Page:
2.8 years. The average amount of time that Jose Mourinho spent at Porto, Inter Milan, Real Madrid and in his two spells at Chelsea. This does not include his lesser-known four-month spell at Benfica and seven-month spell at Uniao de Leiria (no, I’d never heard of them before either). 26 years. That’s how long Sir Alex was at Manchester United. Not even the most optimistic of supporters believe that Mourinho will be at the club anywhere near that length of time, or that any manager will stay at any club that long for that matter, however, there may well be reason to suspect that he’s in it for the long haul, longer than his contract suggests.
Mourinho’s words made for interesting listening at his introductory press conference last week, and he might have given a hint as to what his plans are. “I chase Sir Alex’s record in Champions League matches.” His comments were vague but whether they were with regards games played in the competition or games won, both records are all well within reach; he needs 60 games to beat Ferguson’s number of matches and 31 more wins to hold the Champions League record. Although he doesn’t have to break either record at United, there’s an argument to be had for the idea that the Portuguese may want to break the record of his friend and benchmark at the very club that he garnered his records at. Imagine that at the bare minimum, Mourinho managed to reach the quarterfinals for six seasons consecutively, he could beat Ferguson’s record comfortably with the average amount of wins that would get a team to that point in the competition. Factor in the one year United will be out of the competition – is it plausible that Mourinho could stay for seven seasons?
When questioning whether Mourinho will be at United for a while or merely a short period, one has to think about the remaining options available to the Special One. Prior to his arrival at Old Trafford being officially confirmed, Mourinho mentioned that he wanted “to work… in a hard league”. Does that rule out Bayern and the league that they dominate? That’s up for debate but that’s the only major country that he hasn’t managed in. You’d think that would rule out PSG or dominant teams of that natures in other nations, but what about internationally? Well, it’s no secret that Mourinho wants to manage his home nation in the future, however, international management is often dubbed an old man’s job and it’s thought that Jose sees that as way off in the distance. A return to Real Madrid appeared to be his only realistic alternative to the United job and with their turnover rate of managers they may well come knocking on the door for him again, however, his relationship with the Spanish media casts doubts as to whether he’d want to go there again. With his ever-expanding, CV also comes the dwindling of options, so there’s cause for doubt as to whether he’ll come be in a rush to go elsewhere. Manchester United his last club job before Portugal? A very optimistic outlook but one that’s possible considering he’s finally landed his dream job.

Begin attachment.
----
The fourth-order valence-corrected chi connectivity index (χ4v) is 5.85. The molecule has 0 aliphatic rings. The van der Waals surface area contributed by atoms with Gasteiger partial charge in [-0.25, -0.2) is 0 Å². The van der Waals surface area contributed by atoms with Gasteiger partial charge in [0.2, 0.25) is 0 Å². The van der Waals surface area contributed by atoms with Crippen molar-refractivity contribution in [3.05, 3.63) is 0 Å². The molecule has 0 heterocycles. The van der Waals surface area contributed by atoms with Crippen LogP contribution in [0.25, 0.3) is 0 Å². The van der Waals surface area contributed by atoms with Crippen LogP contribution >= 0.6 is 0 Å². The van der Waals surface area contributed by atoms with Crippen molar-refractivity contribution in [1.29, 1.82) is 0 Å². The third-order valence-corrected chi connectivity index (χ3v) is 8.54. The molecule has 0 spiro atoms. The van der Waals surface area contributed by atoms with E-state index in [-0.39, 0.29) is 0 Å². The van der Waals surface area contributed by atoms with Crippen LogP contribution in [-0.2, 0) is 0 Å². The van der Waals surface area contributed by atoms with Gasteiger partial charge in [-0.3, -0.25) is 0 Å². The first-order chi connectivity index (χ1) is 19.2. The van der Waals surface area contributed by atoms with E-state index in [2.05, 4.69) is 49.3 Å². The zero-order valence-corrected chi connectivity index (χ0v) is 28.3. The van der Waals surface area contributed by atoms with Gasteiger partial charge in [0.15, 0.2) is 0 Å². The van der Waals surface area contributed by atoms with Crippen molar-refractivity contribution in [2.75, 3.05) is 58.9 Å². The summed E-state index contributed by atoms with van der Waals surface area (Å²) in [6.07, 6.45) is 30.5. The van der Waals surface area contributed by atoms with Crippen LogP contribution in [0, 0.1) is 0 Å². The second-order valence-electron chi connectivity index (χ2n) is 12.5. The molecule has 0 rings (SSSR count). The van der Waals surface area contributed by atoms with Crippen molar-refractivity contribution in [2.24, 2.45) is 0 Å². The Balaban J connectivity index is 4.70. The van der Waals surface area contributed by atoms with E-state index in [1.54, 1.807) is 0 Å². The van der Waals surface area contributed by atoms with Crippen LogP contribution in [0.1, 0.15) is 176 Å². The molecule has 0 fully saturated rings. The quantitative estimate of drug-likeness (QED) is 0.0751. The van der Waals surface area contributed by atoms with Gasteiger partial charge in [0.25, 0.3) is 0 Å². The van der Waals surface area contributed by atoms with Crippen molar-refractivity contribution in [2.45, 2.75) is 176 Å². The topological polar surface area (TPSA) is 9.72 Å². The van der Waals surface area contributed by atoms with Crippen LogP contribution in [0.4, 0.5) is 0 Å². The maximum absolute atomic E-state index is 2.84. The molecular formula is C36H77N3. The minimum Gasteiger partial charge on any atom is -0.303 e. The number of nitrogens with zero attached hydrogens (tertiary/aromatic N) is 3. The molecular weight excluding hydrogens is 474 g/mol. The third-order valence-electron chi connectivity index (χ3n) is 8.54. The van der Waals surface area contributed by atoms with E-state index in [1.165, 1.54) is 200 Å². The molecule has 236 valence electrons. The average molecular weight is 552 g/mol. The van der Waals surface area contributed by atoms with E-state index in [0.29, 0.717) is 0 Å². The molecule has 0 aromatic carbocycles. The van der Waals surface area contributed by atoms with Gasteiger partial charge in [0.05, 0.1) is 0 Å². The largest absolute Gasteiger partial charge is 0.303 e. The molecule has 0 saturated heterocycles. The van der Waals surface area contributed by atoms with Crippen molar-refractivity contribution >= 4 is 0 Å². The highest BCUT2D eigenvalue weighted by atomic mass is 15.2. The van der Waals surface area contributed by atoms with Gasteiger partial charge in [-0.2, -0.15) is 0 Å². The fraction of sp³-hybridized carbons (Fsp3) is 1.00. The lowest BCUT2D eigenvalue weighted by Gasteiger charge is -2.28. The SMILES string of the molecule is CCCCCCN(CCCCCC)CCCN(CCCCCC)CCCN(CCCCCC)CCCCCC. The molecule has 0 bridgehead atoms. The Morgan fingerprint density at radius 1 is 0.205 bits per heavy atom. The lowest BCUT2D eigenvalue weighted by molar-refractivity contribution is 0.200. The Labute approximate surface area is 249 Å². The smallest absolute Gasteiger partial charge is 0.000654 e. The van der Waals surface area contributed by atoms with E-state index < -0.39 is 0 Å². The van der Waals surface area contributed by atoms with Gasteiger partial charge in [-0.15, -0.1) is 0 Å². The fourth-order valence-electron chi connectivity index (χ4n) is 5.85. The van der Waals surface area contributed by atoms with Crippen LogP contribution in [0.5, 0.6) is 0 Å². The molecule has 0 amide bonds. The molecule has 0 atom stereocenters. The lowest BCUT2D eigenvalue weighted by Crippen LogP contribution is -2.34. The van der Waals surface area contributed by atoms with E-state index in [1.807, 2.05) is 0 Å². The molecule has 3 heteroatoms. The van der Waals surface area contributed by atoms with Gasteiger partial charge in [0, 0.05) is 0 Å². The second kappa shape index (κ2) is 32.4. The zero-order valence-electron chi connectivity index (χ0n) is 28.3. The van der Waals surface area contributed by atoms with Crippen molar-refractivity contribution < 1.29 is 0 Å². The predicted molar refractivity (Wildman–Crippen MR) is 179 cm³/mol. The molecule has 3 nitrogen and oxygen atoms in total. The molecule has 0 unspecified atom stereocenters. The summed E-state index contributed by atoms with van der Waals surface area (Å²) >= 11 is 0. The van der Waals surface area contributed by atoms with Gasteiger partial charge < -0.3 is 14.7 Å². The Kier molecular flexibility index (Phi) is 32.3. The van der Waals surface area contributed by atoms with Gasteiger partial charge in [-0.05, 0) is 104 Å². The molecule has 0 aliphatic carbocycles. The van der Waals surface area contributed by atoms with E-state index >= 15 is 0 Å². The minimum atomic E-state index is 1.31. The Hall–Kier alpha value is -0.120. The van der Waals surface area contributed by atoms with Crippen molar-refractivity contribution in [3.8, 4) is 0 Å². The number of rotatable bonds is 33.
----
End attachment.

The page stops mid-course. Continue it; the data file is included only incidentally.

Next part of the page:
Despite the fan conspiracy theories of an elaborate plan to leave Chelsea for United once he saw van Gaal struggling, it looked as though Mourinho was in it for the long haul the second time around at Stamford Bridge. The introduction of Ruben Loftus-Cheek to the first team, his ambitious comments about the club’s academy prospects and signings of younger players like Bertrand Traore and Kenedy suggested that he planned on staying for many years at the club he loved and the league he admired. As we know, things didn’t go quite to plan, however, Chelsea’s loss is United’s gain and who’s to say that won’t be thinking long-term at the club he dreamt of and still in the league he admired? His plan to include Axel Tuanzebe, Tyrell Warren and potentially a few more youth prospects in the upcoming pre-season match against Wigan hints at an interest in the long-term future of the club and the signing of raw 22-year-old defender Eric Bailly shows that he’s not merely aiming for instantaneous success but wants the club enjoying such over an extended period of time. It looks as though United could be for Mourinho the long-term role club job that Chelsea was supposed to be.
On the flip side, though, if you’re looking for reasons as to why his stint with the Red Devils will be short then you don’t need to look hard. A look at his past shows that he doesn’t stay anywhere for very long and not only that but that he leaves a trail of disharmony after he’s gone. No one knows what his career plans are nor how his success or lack thereof could shorten his stay; never have United had a manager that potentially sees their future elsewhere beyond the club. This time around it just doesn’t feel the same, though; the club ethos and the stage of his career suggest that Mourinho could stay beyond his current three-year deal. Journalist Duncan Castles recently claimed that had the club offered him a six-year contract he would’ve signed it; although the club had every right to be cautious with the length of the deal, there are promising signs that they’ll be renegotiating before long.
As Jose Mourinho has been fine with acknowledging – he was just sacked; with a chip on his shoulder and, against his own opinion – a point to prove, it looks like perfect timing for Manchester United as far as Jose Mourinho is concerned.